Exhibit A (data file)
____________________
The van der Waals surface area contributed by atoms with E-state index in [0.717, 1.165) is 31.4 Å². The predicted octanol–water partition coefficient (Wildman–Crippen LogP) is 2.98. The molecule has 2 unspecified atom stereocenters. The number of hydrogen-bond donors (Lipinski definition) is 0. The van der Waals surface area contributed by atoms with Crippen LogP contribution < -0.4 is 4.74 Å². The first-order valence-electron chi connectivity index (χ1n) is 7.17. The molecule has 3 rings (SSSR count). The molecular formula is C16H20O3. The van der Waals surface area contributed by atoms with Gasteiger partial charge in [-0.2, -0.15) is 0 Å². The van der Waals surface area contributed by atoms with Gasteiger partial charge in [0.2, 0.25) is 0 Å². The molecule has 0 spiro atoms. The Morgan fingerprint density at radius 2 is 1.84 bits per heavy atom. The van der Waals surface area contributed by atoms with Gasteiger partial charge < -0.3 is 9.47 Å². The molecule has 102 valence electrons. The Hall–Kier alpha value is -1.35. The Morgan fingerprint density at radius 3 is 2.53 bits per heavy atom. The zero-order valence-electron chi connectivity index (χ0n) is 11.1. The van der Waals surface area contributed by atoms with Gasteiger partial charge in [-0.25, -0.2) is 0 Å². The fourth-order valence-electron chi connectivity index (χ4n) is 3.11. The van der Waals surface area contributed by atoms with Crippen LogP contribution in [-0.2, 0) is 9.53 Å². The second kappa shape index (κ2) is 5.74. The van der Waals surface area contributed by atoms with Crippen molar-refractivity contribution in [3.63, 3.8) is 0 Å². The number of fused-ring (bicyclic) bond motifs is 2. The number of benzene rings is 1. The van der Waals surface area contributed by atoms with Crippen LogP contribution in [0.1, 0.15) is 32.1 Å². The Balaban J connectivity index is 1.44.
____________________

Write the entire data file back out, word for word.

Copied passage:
The van der Waals surface area contributed by atoms with E-state index in [0.717, 1.165) is 31.4 Å². The predicted octanol–water partition coefficient (Wildman–Crippen LogP) is 2.98. The molecule has 2 unspecified atom stereocenters. The number of hydrogen-bond donors (Lipinski definition) is 0. The van der Waals surface area contributed by atoms with Crippen LogP contribution < -0.4 is 4.74 Å². The first-order valence-electron chi connectivity index (χ1n) is 7.17. The molecule has 3 rings (SSSR count). The molecular formula is C16H20O3. The van der Waals surface area contributed by atoms with Gasteiger partial charge in [-0.2, -0.15) is 0 Å². The van der Waals surface area contributed by atoms with Gasteiger partial charge in [0.2, 0.25) is 0 Å². The molecule has 0 spiro atoms. The Morgan fingerprint density at radius 2 is 1.84 bits per heavy atom. The van der Waals surface area contributed by atoms with Gasteiger partial charge < -0.3 is 9.47 Å². The molecule has 102 valence electrons. The Hall–Kier alpha value is -1.35. The Morgan fingerprint density at radius 3 is 2.53 bits per heavy atom. The zero-order valence-electron chi connectivity index (χ0n) is 11.1. The van der Waals surface area contributed by atoms with Gasteiger partial charge in [-0.25, -0.2) is 0 Å². The fourth-order valence-electron chi connectivity index (χ4n) is 3.11. The van der Waals surface area contributed by atoms with Crippen LogP contribution in [-0.2, 0) is 9.53 Å². The second kappa shape index (κ2) is 5.74. The van der Waals surface area contributed by atoms with Crippen molar-refractivity contribution in [3.63, 3.8) is 0 Å². The number of fused-ring (bicyclic) bond motifs is 2. The number of benzene rings is 1. The van der Waals surface area contributed by atoms with Crippen LogP contribution in [0.1, 0.15) is 32.1 Å². The Balaban J connectivity index is 1.44.